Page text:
Back to Blighty #17 – Edinburgh – Our Wedding Anniversary

Well I could not have planned the timing of this blog post better if I had tried.  I am just battering out blog posts about our trip back to Britain as and when a quiet moment arises between chores and entertaining / refereeing the kids yet by happy coincidence the subject matter and timing of this post happily coincide: exactly 19 years ago today, Mr Pict and I got married in Edinburgh; this blog post is all about the tour down memory lane that we dragged our kids on as part of our day in Edinburgh.

First up on our nostalgia tour of the day was the street where we got married all those years ago.  We had a civil ceremony in what was the city’s registry office on Victoria Street.  Sadly India Buildings has been disused for over a decade and is awaiting some sort of development.  Victoria Street, however, barely seemed to have changed from when we lived in Edinburgh. I have always loved Victoria Street for its elegant curve and its stacked architectural design, colourful shop fronts with arches below and more impressive buildings on the terrace above.

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Here is a photo of Mr Pict and me outside India Buildings with our four sons and my youngest nephew.


We wanted to take the kids to see the buildings at the University of Edinburgh’s main site where we had studied for our undergraduate degrees.  The whole area, however, is undergoing something of a radical transformation it seems and we could not see past construction hoarding.  The kids had to make do with seeing some of the less impressive buildings and listening to our tales.  From Potterow, they could just make out the shape of McEwan Hall – covered in a web of scaffolding – where we had graduated from our first degrees almost two decades ago.


Having been disappointed by our ability to tour the main campus, we took the boys to see the wonderful Old College.  The buildings around the quadrangle of Old College were designed by three of Scotland’s most famous architects – Robert Adam, William Henry Playfair and Robert Rowand Anderson, who was responsible for the dome – and the architecture certainly impresses.  The University’s School of Law is housed in Old College and Mr Pict undertook studies there in his first year.  I was familiar with Old College because of admin services being situated there and also from visiting the Talbot Rice Gallery.  It was always a lovely, quiet, restful spot.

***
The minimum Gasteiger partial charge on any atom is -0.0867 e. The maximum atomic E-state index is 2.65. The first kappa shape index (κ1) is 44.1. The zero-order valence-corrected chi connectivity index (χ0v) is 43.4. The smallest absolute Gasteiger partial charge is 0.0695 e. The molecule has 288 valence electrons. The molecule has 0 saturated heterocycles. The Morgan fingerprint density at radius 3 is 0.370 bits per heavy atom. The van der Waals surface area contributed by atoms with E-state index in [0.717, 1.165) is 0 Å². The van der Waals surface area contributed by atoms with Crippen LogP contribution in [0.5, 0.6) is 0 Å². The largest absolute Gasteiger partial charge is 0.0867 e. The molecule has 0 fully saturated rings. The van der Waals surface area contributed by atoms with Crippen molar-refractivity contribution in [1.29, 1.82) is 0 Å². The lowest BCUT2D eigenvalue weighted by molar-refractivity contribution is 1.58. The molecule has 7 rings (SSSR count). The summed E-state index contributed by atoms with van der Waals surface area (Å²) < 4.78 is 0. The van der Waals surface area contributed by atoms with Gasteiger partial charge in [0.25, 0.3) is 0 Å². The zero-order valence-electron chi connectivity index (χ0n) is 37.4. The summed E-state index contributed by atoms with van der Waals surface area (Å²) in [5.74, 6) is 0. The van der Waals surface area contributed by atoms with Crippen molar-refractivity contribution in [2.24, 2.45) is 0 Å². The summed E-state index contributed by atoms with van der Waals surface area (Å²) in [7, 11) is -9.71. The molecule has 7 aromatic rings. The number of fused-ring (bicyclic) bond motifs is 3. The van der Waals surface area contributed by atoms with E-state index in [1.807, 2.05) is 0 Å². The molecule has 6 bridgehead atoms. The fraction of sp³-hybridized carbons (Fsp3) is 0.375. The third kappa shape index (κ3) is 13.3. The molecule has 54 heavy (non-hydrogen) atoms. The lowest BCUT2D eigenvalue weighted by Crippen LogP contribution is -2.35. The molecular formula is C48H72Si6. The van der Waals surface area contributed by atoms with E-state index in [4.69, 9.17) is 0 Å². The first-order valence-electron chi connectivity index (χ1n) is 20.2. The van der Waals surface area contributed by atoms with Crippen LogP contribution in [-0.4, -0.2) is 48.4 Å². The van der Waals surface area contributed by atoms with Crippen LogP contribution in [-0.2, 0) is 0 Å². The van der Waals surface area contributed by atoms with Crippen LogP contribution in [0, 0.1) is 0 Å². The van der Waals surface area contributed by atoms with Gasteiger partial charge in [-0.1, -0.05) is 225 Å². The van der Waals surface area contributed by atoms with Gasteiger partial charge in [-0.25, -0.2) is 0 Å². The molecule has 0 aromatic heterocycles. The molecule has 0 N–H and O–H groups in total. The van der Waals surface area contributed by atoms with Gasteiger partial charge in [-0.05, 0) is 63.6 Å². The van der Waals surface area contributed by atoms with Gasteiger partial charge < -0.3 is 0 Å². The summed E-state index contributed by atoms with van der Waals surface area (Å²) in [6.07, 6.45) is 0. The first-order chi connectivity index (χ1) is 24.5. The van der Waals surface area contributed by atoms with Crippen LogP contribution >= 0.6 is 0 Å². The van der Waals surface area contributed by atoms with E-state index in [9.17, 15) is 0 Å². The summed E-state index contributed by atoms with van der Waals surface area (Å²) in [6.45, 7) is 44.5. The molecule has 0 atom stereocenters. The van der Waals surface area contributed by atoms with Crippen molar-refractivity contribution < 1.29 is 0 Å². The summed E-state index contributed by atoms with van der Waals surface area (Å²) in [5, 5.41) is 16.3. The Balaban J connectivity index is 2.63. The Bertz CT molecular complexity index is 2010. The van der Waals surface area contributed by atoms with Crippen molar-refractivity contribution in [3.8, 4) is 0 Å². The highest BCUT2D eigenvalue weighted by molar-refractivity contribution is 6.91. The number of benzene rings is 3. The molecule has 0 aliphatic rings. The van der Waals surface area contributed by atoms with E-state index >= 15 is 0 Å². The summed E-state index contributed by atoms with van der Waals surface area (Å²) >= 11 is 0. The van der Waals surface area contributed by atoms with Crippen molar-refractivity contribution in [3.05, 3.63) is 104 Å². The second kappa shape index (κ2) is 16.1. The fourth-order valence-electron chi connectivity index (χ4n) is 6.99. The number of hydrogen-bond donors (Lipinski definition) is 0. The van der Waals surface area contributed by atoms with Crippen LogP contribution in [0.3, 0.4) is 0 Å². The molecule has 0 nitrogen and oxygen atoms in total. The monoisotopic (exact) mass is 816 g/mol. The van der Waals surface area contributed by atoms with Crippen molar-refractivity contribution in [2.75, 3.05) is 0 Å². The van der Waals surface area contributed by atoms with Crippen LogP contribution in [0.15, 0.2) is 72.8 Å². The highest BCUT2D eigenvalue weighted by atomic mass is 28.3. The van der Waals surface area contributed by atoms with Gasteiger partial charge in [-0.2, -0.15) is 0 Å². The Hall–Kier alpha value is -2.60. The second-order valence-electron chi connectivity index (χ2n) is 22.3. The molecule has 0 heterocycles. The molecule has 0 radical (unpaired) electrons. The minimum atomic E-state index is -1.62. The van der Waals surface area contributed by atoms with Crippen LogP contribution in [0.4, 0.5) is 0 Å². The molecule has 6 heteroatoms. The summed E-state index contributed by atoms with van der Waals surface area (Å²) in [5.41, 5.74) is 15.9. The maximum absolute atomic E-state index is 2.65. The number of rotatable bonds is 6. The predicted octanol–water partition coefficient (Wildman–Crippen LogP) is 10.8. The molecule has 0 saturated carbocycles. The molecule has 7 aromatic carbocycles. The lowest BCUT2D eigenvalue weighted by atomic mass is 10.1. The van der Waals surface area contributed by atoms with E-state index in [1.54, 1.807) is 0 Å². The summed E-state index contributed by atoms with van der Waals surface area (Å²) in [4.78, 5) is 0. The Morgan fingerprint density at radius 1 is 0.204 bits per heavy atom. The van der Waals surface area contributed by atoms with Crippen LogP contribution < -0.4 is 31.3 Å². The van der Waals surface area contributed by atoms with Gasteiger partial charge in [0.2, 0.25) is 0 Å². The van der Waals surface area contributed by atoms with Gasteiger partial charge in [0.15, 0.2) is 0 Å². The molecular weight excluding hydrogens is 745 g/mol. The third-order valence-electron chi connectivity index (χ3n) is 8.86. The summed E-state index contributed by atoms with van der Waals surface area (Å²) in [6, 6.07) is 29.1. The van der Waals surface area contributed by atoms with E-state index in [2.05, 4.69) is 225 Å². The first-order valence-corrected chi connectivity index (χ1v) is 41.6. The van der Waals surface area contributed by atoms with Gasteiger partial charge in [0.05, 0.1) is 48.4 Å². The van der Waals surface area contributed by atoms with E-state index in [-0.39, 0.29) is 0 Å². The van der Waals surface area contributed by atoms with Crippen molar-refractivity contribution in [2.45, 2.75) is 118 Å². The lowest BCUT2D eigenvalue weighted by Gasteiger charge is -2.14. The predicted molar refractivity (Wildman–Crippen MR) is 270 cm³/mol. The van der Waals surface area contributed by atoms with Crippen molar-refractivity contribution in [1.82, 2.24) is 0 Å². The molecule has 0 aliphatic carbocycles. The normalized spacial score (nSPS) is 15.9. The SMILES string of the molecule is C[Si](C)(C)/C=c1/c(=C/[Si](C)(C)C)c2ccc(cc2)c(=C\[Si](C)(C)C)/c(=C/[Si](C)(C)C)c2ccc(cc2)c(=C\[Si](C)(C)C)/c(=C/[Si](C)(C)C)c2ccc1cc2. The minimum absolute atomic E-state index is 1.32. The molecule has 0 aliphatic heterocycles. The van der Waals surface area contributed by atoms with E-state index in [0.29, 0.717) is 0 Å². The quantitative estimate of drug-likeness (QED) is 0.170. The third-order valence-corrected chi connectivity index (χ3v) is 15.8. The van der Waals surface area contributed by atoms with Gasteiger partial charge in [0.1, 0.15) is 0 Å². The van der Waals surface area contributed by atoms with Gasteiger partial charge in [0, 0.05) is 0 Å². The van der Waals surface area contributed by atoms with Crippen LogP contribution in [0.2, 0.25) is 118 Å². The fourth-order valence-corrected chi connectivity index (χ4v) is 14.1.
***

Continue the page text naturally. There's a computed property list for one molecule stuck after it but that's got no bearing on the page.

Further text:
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The final leg in our Recent Family History Travel Through Time was to take the boys to Where It All Began.  Mr Pict and I first met because we happened to be billeted in the same student accommodation for the first year of our studies.  It was a converted house on a residential street in a rather nice part of the city and the sixty of us accommodated there were actually the last to be so.  The summer that we all moved on to pastures new, the property was sold off and reverted to being a private residential property once more.  In the photo below, the window in the grey tiled roof on the left hand side of the image was the window to my bedroom.


So 19 years after we got hitched, almost 22 since we first met, that was our little Personal History Trip around Edinburgh with the kids.  I wonder what we will be up to next year for our 20th Wedding Anniversary?!?!

11 thoughts on “Back to Blighty #17 – Edinburgh – Our Wedding Anniversary

  1. Aw, university sweethearts! Happy anniversary, you crazy kids!

    I would say, if we moved back to the U.K., Edinburgh is where I would want to live and your pictures just stir that feeling, but there is not much call for chemical engineers with petro-chem or natural gas experience around those parts. Oh, well.

    • Thank you very much. No, Aberdeen would be a much more likely venue for those skills, I’m afraid. Edinburgh is a wonderful city, rich in culture and history, full of interesting things to see and do, easy to explore since its compact and full of green spaces.

    • Thanks. Yes I think it was the Family Historian in me that wanted to take them on the tour. I’ve taken them to places associated with long dead ancestors so it only seemed right to take them to places linked to their own parents.

      • Agree with you. I only got to go to where I was conceived when I was already married and only with my mother with us. It would have been wonderful if my father was still with us so he could relieve his version of their love story.

  2. Happy anniversary Laura, sounds like a great thing to do with your kids, might take a leaf out of your book!! We had our 21st anniversary this year, don’t you just wonder where the years went. Poignant too for me, my mum passed away recently unexpectedly and we’ve been having lots of conversations with my dad about their courtship and meeting, so interesting but just wish we’d talked like this before to get her side of a fascinating story!

    • I’m so sorry for your loss, Joy. I wish you gentle days ahead.

      That sense of regret – the “I wish I had asked” – occurred to me when my Gran died. It was deciding to find out who the people were who populated her anecdotes that got me into family history and I’ve been obsessively hooked ever since. I think that’s what then compels me to pass this sort of information into my kids now.

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